WISE           2009          550
Herschel       2009         1000
Kepler         2009         1100
GAIA           2013         2010
Hubble         1990         2800

*http://www.spitzer.caltech.edu/mission/188-The-Solar-Panel-Assembly

• any science or engineering-based comments to go along with the silent anonymous down votes?
– uhoh
Apr 23 '20 at 10:41
• I didn't downvoted but... The OP question is "what are the merits of placing telescope beyond asteroid belt or in Kuyper belt". I understand it - what such telescope can do better than if it's placed at Earth orbit or Lagrange point. Apr 23 '20 at 11:21
• @Heopps ya my answer is incomplete at the moment but it does address the feasibility of those merits which the other answer calls into question. In other words they can only be merits if the concept is practical, and that practicality was negated by the other answer. We need to re-establish the practicality, otherwise the big zero multiplier that the other answer attempts to add would be the answer.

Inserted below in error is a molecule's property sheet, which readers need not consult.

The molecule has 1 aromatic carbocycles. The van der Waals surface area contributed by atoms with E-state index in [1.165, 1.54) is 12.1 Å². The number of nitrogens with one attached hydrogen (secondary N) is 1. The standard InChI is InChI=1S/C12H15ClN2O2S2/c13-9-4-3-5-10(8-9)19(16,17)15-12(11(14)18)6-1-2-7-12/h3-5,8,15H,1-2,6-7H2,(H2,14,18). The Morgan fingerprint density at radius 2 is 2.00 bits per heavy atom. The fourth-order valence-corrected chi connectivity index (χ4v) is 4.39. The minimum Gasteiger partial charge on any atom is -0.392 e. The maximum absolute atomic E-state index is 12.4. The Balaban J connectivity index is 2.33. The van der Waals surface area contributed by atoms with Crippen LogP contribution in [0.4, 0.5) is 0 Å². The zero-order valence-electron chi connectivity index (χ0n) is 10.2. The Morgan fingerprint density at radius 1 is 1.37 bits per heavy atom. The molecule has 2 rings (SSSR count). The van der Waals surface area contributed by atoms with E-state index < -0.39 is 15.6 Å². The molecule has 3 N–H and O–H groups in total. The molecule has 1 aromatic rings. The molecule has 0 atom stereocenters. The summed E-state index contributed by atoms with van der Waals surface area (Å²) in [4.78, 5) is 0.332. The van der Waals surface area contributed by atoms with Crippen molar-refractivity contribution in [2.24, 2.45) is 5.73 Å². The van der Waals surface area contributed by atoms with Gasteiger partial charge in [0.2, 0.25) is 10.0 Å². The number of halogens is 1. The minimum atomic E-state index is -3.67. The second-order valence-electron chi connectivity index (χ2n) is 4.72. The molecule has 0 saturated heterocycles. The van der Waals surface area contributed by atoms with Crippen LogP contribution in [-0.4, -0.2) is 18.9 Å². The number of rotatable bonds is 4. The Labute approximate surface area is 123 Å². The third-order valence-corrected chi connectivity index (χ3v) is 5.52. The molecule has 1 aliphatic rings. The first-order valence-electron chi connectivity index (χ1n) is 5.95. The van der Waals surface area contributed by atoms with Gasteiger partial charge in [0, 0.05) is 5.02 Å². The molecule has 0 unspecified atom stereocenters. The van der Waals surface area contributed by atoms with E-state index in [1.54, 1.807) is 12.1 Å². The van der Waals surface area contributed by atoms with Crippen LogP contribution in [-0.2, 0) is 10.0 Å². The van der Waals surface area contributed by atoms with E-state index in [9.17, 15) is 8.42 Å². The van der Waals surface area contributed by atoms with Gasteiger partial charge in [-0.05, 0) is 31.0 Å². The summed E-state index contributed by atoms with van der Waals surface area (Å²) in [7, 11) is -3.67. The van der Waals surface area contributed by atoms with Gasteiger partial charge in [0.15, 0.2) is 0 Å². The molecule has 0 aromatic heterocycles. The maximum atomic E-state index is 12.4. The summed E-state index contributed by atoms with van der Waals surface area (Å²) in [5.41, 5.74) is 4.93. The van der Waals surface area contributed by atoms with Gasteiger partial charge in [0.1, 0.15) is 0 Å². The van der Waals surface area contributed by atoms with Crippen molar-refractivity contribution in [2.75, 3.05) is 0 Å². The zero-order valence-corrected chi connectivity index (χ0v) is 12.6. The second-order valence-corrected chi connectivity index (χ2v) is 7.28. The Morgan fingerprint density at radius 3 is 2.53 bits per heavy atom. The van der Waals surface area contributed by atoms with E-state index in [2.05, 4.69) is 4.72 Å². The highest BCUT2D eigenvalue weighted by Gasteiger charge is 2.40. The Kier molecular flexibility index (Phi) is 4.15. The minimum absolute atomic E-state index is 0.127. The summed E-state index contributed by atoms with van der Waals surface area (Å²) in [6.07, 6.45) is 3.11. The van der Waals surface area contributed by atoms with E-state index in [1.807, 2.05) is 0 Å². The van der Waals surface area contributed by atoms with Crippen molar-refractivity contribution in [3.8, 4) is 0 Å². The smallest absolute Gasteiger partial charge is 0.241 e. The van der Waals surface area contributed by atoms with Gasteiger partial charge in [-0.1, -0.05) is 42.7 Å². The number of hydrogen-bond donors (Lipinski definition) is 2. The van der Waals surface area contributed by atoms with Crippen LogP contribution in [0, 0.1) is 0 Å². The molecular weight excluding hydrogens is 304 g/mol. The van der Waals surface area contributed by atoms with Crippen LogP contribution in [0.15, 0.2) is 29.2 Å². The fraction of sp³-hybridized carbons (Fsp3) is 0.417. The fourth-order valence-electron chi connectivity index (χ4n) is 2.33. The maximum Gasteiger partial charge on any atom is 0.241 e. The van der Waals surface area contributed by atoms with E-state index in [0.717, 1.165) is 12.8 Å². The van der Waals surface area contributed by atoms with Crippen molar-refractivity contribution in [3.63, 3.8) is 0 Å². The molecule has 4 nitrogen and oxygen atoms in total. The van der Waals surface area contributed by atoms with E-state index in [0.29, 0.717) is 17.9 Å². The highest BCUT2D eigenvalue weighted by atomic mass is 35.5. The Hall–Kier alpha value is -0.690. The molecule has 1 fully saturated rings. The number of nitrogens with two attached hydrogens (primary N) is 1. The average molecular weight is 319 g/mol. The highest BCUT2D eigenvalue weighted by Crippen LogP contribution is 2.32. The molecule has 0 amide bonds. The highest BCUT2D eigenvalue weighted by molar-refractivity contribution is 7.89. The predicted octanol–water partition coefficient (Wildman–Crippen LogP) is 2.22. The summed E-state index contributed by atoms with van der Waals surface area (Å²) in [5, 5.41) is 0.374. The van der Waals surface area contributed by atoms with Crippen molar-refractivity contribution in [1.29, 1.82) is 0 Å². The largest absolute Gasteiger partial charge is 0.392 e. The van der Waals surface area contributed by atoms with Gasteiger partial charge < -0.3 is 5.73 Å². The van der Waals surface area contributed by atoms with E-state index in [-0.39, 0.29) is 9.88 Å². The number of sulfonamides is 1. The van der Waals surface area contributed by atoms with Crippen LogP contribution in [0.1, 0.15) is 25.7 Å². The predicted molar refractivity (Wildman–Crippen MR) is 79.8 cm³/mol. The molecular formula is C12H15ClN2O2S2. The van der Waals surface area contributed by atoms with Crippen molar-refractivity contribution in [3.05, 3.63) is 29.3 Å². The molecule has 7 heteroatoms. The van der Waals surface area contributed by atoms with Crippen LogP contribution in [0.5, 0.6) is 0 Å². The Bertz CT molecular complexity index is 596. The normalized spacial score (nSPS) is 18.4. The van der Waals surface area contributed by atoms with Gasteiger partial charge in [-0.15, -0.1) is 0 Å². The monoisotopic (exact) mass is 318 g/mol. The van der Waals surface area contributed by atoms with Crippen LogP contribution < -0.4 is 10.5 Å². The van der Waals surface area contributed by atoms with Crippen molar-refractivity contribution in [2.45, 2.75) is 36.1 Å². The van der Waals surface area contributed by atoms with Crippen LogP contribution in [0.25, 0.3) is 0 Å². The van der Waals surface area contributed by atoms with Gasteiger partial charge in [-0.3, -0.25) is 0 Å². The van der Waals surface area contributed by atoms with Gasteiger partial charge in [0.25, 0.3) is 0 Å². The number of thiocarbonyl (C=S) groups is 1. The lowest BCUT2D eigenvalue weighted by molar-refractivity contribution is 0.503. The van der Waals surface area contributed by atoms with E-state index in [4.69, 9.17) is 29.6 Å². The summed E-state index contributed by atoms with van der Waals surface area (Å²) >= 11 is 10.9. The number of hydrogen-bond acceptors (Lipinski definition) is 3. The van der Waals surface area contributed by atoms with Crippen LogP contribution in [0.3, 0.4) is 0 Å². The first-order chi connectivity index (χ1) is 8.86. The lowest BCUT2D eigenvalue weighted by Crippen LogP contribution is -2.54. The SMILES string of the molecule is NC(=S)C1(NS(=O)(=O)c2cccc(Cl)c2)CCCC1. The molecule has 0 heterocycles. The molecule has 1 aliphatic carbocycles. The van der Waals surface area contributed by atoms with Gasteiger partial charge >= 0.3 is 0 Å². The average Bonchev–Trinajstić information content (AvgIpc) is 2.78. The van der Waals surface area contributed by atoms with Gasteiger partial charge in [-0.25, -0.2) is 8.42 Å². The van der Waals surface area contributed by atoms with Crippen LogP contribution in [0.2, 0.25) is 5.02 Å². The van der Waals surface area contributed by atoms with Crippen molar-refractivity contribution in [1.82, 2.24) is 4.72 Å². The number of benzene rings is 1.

– uhoh
Apr 23 '20 at 11:25

While technically doable, there's substnatial risk involved and little perceived benefit.

1. It would take YEARS to make it that far.
2. Being that far from the Sun, means solar power is not an option for utilization as a power source. That leaves RTG's, but they produce far too little power to run a large telescope (The Hubble uses 2.1 kilowatts of power) A telescope Hubble sized would need 10 RTG's to run
3. Being that far from Earth makes repair and servicing impossible.
4. The Telescope would require a extensive and expensive monitoring network to retrieve data and imagery.